On the morning of the 21st, before the battle of that day commenced, the bridge of boats across the main, or middle channel of the river, was broken by a large vessel which the Austrians sent down the stream for that purpose; but the injury was speedily repaired, and the communication restored, by the activity of the pontoneers placed on duty there.
Towards evening (about 5 o'clock) the Archduke Charles commenced an attack on the French army; and throughout the remainder of that, and all the following day, a furious battle raged. The village of Essling was taken and retaken five times in the course of the 21st; and on the 22d, that village, and Gross Aspern likewise, became the scenes of repeated and sanguinary operations, with alternate success and discomfiture.
During the battle, the Austrians sent down the river, floating bodies of various descriptions, for the purpose of breaking the bridges; and notwithstanding the exertions of the pontoneers and boatmen, placed in surveillance above, both the bridges of boats, 1, 1X, (Plate 6) communicating with the Lobau, werecarried away. The French army was thus placed, for a considerable time, in the greatest of peril. A consciousness of this, so excited the exertions of the pontoneers, that, in the course of the afternoon, both bridges were repaired: but, late in the day, the bridge, 1, (Plate 6) across the first branch was again broken; and from want of materials could not speedily be made good.
If the Archduke Charles had employed the distinguished valour of his toops in preventing the French form issuing from the tete-de-pont, E, (Plate 6); and in defending the villages of Gros Aspern and Essling, which in the actions of the two following days, it cost him so much blood to recover, Napoleon's attempt to establish himself on the left bank of the river, would, in all probability, have been frustrated, without bringing on, and fighting, a general action, which Napoleon so much desired, and which the Austrians, since the surrender of Vienna, had no good motive for hazarding. It was perhaps possible to prevent the French from making a lodgment ont he left bank of the Danube, at a sinuosity so favourable, and under cover of the powerful batteries which had been established in the Lobau; nor would it have been pruden, ont he part of the Archduke, to expose his troops to their fire, by taking position close to the river, for the purpose of preventing the French from avancing into the plain. But village, 1000 yards distant -- military points -- upon the possession of which, obviously, the fate of the battle about to be fought must turn -- so far from being abandoned, should have been strongly occupied, entrenched, and defended to the last extremity: -- the severe losses sustained in recovering those villages, were tremendous sacrifices of much gallant blood, shed to retrieve the fatal error of not having secured positions so essential as these were found to be, to the Archduke's operations.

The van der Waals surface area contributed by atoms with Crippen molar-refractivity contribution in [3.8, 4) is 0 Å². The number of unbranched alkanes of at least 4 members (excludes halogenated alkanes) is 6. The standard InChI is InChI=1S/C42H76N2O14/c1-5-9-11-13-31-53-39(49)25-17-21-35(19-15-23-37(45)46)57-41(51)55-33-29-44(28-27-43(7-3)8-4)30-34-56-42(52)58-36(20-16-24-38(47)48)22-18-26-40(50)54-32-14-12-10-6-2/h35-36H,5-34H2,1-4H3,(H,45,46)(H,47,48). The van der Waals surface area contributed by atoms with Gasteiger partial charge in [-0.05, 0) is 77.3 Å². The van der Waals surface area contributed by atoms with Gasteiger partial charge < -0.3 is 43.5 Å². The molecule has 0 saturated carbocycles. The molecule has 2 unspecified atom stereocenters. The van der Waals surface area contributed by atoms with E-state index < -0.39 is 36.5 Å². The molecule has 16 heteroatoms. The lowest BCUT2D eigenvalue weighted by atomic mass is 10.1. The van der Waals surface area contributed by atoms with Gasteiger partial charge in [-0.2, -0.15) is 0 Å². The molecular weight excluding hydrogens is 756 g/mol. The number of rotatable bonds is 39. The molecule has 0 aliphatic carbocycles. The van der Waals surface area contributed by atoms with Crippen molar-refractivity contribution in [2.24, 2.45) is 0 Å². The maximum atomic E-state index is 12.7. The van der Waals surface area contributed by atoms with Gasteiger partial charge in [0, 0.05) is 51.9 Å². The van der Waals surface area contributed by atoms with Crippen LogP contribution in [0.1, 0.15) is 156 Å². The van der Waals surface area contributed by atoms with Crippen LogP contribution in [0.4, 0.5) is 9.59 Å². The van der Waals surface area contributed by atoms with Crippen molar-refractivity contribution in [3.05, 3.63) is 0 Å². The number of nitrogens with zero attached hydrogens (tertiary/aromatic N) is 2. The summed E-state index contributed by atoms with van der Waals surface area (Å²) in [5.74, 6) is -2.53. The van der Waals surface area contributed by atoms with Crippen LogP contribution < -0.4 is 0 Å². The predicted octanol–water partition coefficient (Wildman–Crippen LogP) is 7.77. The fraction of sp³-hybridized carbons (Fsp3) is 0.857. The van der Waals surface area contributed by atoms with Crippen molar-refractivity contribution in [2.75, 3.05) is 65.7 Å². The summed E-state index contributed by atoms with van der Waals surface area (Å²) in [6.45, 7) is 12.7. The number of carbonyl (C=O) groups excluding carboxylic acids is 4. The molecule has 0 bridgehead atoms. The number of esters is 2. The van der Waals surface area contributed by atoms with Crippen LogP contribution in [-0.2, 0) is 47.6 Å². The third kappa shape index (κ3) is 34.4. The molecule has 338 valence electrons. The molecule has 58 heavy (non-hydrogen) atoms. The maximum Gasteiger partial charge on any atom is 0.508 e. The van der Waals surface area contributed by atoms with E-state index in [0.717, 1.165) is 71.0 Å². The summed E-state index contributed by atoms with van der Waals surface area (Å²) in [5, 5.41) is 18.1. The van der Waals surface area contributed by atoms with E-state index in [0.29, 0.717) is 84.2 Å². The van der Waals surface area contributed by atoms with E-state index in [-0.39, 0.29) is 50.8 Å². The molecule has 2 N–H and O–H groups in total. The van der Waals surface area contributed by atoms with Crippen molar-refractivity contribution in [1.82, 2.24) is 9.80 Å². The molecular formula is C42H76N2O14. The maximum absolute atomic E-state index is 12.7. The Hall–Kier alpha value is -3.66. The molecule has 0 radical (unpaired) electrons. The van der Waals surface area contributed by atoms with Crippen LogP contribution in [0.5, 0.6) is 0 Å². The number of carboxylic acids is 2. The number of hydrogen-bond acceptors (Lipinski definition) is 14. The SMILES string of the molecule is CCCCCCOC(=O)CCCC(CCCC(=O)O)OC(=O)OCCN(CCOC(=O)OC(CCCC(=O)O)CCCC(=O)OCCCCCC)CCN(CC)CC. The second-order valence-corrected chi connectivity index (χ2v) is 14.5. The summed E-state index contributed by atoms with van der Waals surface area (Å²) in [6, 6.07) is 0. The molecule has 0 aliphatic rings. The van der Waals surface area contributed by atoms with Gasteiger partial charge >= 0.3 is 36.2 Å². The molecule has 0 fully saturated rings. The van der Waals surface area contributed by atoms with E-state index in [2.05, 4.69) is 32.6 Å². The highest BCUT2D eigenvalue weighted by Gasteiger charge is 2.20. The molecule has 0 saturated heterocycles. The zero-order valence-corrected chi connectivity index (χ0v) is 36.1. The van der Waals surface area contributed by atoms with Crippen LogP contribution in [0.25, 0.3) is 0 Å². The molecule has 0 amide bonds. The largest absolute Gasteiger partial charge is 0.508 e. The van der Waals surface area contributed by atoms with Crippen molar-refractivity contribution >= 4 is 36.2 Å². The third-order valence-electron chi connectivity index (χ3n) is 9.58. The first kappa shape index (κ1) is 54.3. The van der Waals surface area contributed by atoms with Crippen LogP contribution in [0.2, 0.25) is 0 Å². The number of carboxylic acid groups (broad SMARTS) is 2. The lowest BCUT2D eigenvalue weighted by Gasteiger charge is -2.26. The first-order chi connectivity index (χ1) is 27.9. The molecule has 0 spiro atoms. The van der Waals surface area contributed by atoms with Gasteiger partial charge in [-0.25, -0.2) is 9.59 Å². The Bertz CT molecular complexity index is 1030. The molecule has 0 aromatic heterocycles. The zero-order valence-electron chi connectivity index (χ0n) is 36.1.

If the Austrians had attacked the French army early on the 20th, and had combined with the assault such an attempt to destroy the bridges, as that which proved successful on the 21st and 22d, the passage of the river could not have been effected; and the Austrian army would have been in a condition to follow up its success, instead of being so weakened by the subsequent victory, as to be forced to remain inactive, whilst Napoleon was preparing for a more formidable operation.
From the time that the bridge, 1, (Plate 6) on the first branch of the river was broken, on the morning of the 22d, the French army remained till night without communication with the right bank; and towards the evening, was actually in want of ammunition. Napoleon began to with draw his troops at dark on the 22d, into the Lobau; and before day-light on the morning of the 23rd, had effected his retreat: the bridge, 1, (Plate 6) across the third branch of the river was then withdrawn; and as soon as the bridge communicating with the right bank of the river could be repaired, a part of the French army crossed to that side of the Danube.
During all these operations the Archduke Charles made no attempt to reap the fruits of his victory. If a vigorous attack had been made early on the 23d, before the bridges, 1,1X, (Plate 6) from the Lobau to the right bank of the river, were repaired, whilst Napoleon's whole army was crowded in masses upon the island; and, as it afterwards appeared, in want of ammunition, there can be no doubt that very important results might have obtained.
Placed on the Napoleon Series: October 2004